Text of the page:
As a business owner, one of the most important things to do is plan out the year based on needs, strengths, areas to improve and availability. It is a very important part of planning which should be adapted in planning your training budget. People fail to perform this task. Understanding that if you are on a strict budget for personal training, you should definitely budget using strategy. For example, when you have a budget of $300 per month ($3600 per year), that does not have to mean that you can only spend $300 per month. You can assess at the beginning of the year when you really need training and place emphasis on those months or that quarter of the year and spend more money then. Your trainer should then create a maintenance program (especially if one of your strengths is being accountable and regimented, we will discuss later) for you to do on your own, and therefore take some months off from your coach during the year. Statistics show that a lot less people train during holidays in November or December, and trainers are usually out of town traveling and being with family. In the summer, clients who are parents travel for summer vacations, yet they are spending per month versus looking at the entire year. Starting a program requires much more time with your coach to learn the new system you are under. Most or actually all my clients are provided this information to understand that they will splurge more in the beginning, take time off in the months to come, and we as a unit, will decide, what the best and next approach should be moving forward.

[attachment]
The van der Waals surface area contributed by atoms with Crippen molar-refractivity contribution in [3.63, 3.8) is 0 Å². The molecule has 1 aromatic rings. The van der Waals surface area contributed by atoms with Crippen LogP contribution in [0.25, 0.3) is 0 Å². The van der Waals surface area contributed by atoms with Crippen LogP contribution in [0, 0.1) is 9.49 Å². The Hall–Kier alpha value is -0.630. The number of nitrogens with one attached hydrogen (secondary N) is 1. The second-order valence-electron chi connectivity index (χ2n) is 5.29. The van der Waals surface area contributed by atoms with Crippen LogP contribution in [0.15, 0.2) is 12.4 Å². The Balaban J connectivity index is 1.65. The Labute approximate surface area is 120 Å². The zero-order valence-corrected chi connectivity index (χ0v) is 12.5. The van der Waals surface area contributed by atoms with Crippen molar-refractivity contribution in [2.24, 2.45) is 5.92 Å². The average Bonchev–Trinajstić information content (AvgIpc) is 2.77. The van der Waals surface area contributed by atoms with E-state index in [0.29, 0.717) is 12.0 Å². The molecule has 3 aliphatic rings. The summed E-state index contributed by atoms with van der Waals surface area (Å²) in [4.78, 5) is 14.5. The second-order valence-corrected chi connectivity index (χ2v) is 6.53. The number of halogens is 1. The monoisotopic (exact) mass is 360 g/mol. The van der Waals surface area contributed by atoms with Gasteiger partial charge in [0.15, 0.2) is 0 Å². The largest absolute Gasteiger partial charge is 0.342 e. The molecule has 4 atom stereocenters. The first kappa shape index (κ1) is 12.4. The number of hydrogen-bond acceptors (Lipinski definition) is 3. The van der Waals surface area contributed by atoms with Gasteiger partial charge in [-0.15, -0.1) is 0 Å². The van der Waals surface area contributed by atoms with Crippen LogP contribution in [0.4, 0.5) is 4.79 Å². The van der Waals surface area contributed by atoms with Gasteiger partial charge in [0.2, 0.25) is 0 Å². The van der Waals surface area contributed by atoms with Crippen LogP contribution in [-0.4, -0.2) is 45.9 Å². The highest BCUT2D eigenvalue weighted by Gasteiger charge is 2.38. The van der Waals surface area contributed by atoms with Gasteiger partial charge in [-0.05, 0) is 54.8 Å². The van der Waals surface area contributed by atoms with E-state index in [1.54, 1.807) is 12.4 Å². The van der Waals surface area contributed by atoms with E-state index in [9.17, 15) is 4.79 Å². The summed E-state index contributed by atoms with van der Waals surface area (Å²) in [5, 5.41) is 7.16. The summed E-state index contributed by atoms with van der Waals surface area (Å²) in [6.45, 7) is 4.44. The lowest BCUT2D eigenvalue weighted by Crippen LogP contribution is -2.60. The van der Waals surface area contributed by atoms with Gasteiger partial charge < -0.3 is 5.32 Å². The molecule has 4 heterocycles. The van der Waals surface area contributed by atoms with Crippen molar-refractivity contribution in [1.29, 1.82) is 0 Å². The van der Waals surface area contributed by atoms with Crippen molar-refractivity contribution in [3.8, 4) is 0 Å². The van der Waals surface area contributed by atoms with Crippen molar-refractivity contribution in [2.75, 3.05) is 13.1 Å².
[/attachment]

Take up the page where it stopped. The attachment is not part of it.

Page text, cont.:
Step Five: Find Your ‘Maintenance Package’…not a best friend!